Asian stocks were off to a muted start Wednesday as traders awaited the outcome of key elections in Georgia that could have implications for President-elect Joe Biden’s agenda.
Stocks saw modest gains in Japan, while South Korea’s Kospi Index topped the 3,000 level for the first time. Australian equities retreated. S&P 500 futures were little changed after the benchmark rebounded from its worst start to a year since 2016. Treasuries were steady after yields climbed Tuesday as markets mulled the idea of Democrats taking control of both chambers of Congress, which would imply the possibility of a more generous stimulus package. The dollar traded at its lowest since February 2018 against its major peers.
Elsewhere, oil pared overnight gains after surging past $50 a barrel for the first time since February as Saudi Arabia pledged to voluntarily cut output by an extra 1 million barrels a day. China’s market open will be in focus after President Donald Trump signed an order banning U.S. transactions with eight digital Chinese payment platforms including Ant Group Co.’s Alipay.
In the short term, at least, the pandemic is taking a back seat as markets brace for the outcome of the Georgia runoff, with results expected on Wednesday. Democrats taking control of both houses of Congress could also potentially lead to upward pressure on inflation and interest rates as well as higher taxes to pay for fiscal aid. Conversely, should either Republican incumbent win re-election, the party would have enough votes to block any Biden initiative.
“Democrats would need to win both races to control the Senate and hence both houses, allowing them far more freedom to run larger fiscal packages,” Sebastien Galy, senior market strategist at Nordea Investment, said in a note. “A dual win should lead to a steeper curve and a weaker dollar as the fiscal situation would be seen as unsustainable, but it would also be welcomed by the equity market, particularly cyclicals, while in growth pressure might appear on the monopolistic Internet giants.”
Meanwhile, tensions between the U.S. and China ratcheted up with Trump’s order banning U.S. transactions with Chinese payment apps. Earlier, the New York Stock Exchange decided to reconsider its decision to halt the delisting of three major Chinese telecommunications firms after Treasury Secretary Steven Mnuchin told the Big Board he opposed its shock announcement to grant the companies a reprieve. Chinese shares closed at a 13-year high Tuesday.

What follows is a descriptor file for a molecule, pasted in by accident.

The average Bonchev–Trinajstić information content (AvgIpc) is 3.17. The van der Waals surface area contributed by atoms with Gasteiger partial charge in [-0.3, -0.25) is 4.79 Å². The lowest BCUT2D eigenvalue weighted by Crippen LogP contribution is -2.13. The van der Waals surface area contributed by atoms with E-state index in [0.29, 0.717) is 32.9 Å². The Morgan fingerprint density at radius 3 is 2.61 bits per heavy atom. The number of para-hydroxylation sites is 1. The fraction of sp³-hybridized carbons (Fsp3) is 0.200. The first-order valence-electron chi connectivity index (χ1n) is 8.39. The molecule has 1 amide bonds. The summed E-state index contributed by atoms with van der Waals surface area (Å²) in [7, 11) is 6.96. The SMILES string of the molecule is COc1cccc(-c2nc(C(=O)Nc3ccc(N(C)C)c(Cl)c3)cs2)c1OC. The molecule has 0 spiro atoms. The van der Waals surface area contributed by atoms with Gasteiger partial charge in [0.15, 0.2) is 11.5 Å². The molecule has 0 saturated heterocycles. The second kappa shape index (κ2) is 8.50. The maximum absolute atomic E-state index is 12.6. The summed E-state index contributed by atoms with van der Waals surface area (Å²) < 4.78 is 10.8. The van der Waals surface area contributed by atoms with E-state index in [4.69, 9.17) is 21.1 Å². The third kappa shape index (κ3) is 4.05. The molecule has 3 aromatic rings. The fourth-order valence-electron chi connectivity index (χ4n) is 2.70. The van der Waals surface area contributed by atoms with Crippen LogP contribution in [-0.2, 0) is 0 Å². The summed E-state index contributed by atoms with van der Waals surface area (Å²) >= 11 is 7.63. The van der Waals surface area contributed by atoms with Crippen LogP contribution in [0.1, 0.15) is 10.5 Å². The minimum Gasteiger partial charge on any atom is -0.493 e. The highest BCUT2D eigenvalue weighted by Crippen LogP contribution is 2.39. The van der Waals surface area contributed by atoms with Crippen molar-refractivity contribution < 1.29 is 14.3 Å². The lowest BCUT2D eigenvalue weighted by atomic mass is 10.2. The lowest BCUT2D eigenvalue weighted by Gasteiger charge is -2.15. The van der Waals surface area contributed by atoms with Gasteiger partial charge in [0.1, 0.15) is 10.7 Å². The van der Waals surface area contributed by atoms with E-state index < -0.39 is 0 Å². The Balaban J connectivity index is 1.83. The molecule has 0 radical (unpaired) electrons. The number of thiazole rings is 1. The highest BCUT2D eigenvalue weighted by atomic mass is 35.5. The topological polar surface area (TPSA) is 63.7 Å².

On the coronavirus front, the U.S. Food and Drug Administration urged that vaccines be given according to how they were authorized, in a rebuke to officials attempting to alter the timing and dosage of shots. Experts advising the World Health Organization recommended against extending the interval between two doses, a plan under consideration in the U.K.
What to watch this week:
- U.S. Congress meets to count electoral votes and declare the winner of the 2020 Presidential election Wednesday.
- FOMC minutes out Wednesday.
- U.S. unemployment report for December is due Friday.
These are some of the main moves in markets:
- S&P 500 futures were little changed as of 9:06 a.m. in Tokyo. The S&P 500 rose 0.7%.
- Topix index rose 0.4%.
- Australia’s S&P/ASX 200 Index slipped 0.3%.
- South Korea’s Kospi index gained 1%.
- Hong Kong’s Hang Seng Index futures rose 0.7%.
- The yen was at 102.64 per dollar.
- The offshore yuan traded at 6.4361 per dollar.
- The Bloomberg Dollar Spot Index was little changed after sinking 0.5%.
- The euro was at $1.2299.
- The yield on 10-year Treasuries held at 0.95%.
- Australia’s 10-year bond yield added three basis points to 1.01%.
- West Texas Intermediate crude fell 0.4% to $49.75 a barrel.
- Gold was at $1,950.24 an ounce.
— With assistance by Rita Nazareth, and Vildana Hajric